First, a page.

What is a Bereavement Award Under the Fatal Accidents Act 1976 in England and Wales?

A Perspective by Hutcheon Law Solicitors, readers are also referred to our specialist website: fatal accident solicitors

How Can The Courts Compensation A Fatal Accident Claim?

Grief and loss are deeply personal experiences that can be further compounded by financial burdens. In England and Wales, the Fatal Accidents Act 1976 provides a legal framework to address the financial consequences of losing a loved one due to another party’s negligence. One aspect of this legislation is the provision for Bereavement Awards. In this article, we explore Bereavement Awards, their purpose, eligibility criteria, and the considerations involved in determining their value. We also take a closer look at Hutcheon Law Solicitors, a leading law firm specializing in this area, and their expertise in navigating such cases.

What is the Purpose of a Bereavement Award?

The primary purpose of Bereavement Awards is to provide financial compensation for the grief and sorrow caused by the wrongful death of a loved one. The Fatal Accidents Act 1976 was introduced to ensure that dependents of a deceased person receive fair compensation, covering both economic and non-economic losses.  However the award is not fair at all.

Who Can Claim for a Bereavement Award?

To be eligible for a Bereavement Award, certain criteria must be met. Firstly, the deceased must have died due to the negligence or wrongful act of another party. Secondly, the deceased’s death must have occurred in England or Wales. Thirdly, the person claiming the award must be the spouse or civil partner of the deceased or, in the case of a child, their parents.  Further reading can be obtained by clicking on the above link.

However the following CANNOT claim for a Bereavement Award:

  • Child who loses a parent
  • Parent who loses a child over the age of 18 years
  • Loss of a sibling
  • Loss of a grandchildren
  • Loss of a grandparent

How Much Compensation for a Bereavement Award?

The value of a Bereavement Award is determined based on several factors, including the age of the deceased, their relationship with the claimant, and the circumstances surrounding the death. The current statutory value for Bereavement Awards in England and Wales is £15,120 (as of September 2021).

The courts consider various aspects when deciding whether to adjust the award, such as the financial dependency of the claimant on the deceased, the level of care and support provided, and any future financial loss resulting from the death.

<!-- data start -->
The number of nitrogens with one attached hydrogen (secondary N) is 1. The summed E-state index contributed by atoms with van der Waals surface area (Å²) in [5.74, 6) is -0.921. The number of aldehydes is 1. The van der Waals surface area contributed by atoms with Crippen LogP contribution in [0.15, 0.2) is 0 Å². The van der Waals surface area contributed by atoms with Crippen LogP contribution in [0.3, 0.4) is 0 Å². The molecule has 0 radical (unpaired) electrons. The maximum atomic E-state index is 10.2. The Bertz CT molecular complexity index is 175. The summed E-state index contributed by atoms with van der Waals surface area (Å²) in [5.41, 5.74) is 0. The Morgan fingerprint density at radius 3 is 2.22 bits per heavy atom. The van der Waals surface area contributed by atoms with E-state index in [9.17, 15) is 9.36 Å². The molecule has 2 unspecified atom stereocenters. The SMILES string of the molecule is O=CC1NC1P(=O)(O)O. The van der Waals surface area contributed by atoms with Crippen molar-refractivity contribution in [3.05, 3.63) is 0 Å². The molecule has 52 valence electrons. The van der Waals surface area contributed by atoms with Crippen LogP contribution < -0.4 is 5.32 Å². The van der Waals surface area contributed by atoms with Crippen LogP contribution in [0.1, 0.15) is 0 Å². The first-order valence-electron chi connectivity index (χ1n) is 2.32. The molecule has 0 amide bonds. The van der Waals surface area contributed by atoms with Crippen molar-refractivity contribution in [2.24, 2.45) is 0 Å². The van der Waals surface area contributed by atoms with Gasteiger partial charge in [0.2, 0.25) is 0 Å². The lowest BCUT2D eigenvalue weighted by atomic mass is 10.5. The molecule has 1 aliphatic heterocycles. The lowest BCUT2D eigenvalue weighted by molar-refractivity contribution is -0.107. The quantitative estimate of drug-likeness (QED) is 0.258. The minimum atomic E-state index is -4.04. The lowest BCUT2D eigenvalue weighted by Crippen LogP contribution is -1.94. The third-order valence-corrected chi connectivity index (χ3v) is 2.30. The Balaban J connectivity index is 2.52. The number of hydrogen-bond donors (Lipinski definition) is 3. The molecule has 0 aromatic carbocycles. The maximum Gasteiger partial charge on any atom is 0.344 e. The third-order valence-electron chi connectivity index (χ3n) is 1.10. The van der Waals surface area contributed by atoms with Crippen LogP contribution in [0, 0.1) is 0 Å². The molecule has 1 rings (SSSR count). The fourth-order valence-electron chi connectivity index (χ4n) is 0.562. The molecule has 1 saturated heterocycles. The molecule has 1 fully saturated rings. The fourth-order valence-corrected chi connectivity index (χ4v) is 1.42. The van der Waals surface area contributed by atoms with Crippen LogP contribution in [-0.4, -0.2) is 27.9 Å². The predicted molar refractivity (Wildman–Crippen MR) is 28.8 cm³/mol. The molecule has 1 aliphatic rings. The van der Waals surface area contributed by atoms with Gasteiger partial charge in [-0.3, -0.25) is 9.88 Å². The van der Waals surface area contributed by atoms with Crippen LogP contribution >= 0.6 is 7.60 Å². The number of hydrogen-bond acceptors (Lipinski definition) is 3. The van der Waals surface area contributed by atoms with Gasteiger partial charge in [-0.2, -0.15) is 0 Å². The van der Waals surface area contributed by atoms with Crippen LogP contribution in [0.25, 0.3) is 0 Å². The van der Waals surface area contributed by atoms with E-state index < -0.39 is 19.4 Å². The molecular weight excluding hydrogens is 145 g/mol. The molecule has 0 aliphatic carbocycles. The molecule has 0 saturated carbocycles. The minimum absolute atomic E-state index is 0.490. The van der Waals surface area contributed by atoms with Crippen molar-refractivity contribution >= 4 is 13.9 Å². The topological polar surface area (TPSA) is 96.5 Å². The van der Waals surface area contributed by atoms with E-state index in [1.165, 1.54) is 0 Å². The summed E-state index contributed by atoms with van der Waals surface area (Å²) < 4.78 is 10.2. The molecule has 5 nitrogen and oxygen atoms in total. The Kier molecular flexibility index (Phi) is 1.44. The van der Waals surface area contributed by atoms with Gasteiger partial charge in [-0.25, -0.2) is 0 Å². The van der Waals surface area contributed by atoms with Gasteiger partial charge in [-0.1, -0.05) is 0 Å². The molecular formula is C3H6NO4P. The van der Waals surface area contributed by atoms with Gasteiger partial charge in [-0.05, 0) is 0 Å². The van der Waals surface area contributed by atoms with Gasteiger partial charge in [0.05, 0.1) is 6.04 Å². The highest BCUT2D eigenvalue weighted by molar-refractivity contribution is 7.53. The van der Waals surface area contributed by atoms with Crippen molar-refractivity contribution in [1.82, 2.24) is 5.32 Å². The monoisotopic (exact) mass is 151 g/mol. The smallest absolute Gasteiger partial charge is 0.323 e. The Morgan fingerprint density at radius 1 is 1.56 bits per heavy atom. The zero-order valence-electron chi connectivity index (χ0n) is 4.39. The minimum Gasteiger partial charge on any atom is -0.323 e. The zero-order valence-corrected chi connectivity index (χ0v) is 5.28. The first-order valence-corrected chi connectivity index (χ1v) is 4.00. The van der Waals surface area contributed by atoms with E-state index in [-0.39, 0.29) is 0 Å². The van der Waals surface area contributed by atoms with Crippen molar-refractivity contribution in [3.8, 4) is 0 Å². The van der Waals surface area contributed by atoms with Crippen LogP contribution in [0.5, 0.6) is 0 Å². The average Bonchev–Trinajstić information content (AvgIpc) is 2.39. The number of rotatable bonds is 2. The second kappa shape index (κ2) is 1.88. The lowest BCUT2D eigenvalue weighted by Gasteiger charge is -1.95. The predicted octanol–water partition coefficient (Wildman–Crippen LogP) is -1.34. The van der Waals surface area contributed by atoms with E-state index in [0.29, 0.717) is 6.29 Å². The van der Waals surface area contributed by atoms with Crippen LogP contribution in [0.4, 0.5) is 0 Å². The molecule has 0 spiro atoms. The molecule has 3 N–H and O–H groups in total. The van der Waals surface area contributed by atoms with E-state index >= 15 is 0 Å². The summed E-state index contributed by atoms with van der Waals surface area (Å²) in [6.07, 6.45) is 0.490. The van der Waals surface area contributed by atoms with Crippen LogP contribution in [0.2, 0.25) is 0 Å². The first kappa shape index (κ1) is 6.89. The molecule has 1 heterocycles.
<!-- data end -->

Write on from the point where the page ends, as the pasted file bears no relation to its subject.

Which Solicitors Can Help Me Claim for a Bereavement Award?

Hutcheon Law Solicitors is a leading law firm specialising in personal injury and fatal accident claims, including Bereavement Awards under the Fatal Accidents Act 1976. With their extensive experience and expertise in this area, the firm has successfully represented numerous clients in obtaining fair compensation for their loss and emotional suffering. Hutcheon Law Solicitors understands the complexity of such cases and provides compassionate and tailored legal advice to families during their most difficult times.

As expert solicitors in this area we often explain to bereaved families that a Bereavement Award has faced criticism due to its limited scope. Currently, only spouses, civil partners, and parents of deceased children under 18 years old are eligible to claim the award and it excludes bereaved siblings, and adult children.

In recent years, there have been calls for reforms to expand the eligibility criteria to reflect the changing dynamics of modern relationships and ensure fair compensation for all those affected by a wrongful death.


Bereavement Awards under the Fatal Accidents Act 1976 provide financial recognition for the emotional pain and suffering experienced by close relatives following the wrongful death of a loved one. Hutcheon Law Solicitors, a leading law firm in this area, offers their expertise in navigating these complex cases, ensuring families receive the compensation they deserve during their time of need.

Please remember that whilst instructing expert solicitors in fatal accident claims either at work, on the road or due to the negligence from treatment or care from a medical profession there are also substantial claims that may be made for ‘dependency.’  See here for further reading: What is a dependency award under the Fatal Accidents Act?

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